Corporate Social Responsibility

There were campaigns, massive ones, for greater accountability of the giants of globalisation. These were sparked off by terrible scandals, raising serious concerns about the psychological health of C-level executives. Some people wondered if our world wasn’t being run by psychopaths. Not, for example, some pinko public health institution or the ILO, but one of the global meccas of business administration, INSEAD, Paris: The Psychopath in the C-Suite.

But let’s not get carried away by all these good-for-nothing academic types. It was all paranoia as borne out by subsequent events. Who needed “big government”, why revive the spectre of people power when we can simply draw up perfectly pragmatic, ethically sound policies on corporate social responsibility (CSR as it is often called)?

So, as the brave new post-Y2Kalypse world got going and the global “business community” still faced huge protests from the global justice people every time they gathered, whether in Genoa or Copenhagen, the CSR idea really took off – almost a fashion in terms of how seriously large corporations started to take it. It was no longer a question of that cute little email footer reminding the recipient to think of the environment before printing it. No, this time, business was seriously going to reform itself.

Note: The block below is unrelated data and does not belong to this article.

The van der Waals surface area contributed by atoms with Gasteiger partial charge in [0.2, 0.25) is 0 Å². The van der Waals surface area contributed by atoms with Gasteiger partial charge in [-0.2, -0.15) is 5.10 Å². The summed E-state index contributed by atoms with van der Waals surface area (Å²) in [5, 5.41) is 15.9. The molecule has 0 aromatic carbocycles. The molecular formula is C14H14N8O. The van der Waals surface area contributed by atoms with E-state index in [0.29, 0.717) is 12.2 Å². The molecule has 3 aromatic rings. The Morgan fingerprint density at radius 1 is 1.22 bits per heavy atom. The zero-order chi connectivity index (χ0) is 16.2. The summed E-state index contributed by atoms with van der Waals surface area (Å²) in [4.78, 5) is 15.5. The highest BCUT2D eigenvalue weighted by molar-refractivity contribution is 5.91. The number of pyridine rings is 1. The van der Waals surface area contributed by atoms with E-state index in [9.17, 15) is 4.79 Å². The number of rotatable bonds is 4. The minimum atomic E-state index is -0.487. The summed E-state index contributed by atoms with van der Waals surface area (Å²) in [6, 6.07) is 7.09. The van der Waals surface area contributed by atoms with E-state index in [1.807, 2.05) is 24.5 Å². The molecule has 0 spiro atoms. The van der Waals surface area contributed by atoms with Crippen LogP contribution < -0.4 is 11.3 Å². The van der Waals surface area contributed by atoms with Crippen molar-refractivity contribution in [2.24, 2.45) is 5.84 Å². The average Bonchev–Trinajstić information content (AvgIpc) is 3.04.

Really.

For example, the latest episode from Taylor Farms, California, a McDonald’s supplier:

golden veneer“Multiple reports have documented the failures of voluntary corporate social responsibility (CSR) codes in global supply chains, but less attention has been paid to how they have been implemented in the United States. This report is a case study of how McDonald’s Corporation implemented its Supplier Code of Conduct when it was alerted to violations of workers’ rights to freedom of association at one of its suppliers, Taylor Fresh Foods, commonly known as Taylor Farms. The report documents systematic and serious violations of workers’ fundamental rights protected under international labor standards and McDonald’s own Supplier Code of Conduct to freely associate and bargain collectively at Taylor Farms. Further, it finds that McDonald’s approach not only failed to prevent or remediate grave violations of workers’ rights, it helped undermine workers’ free exercise of their rights.”

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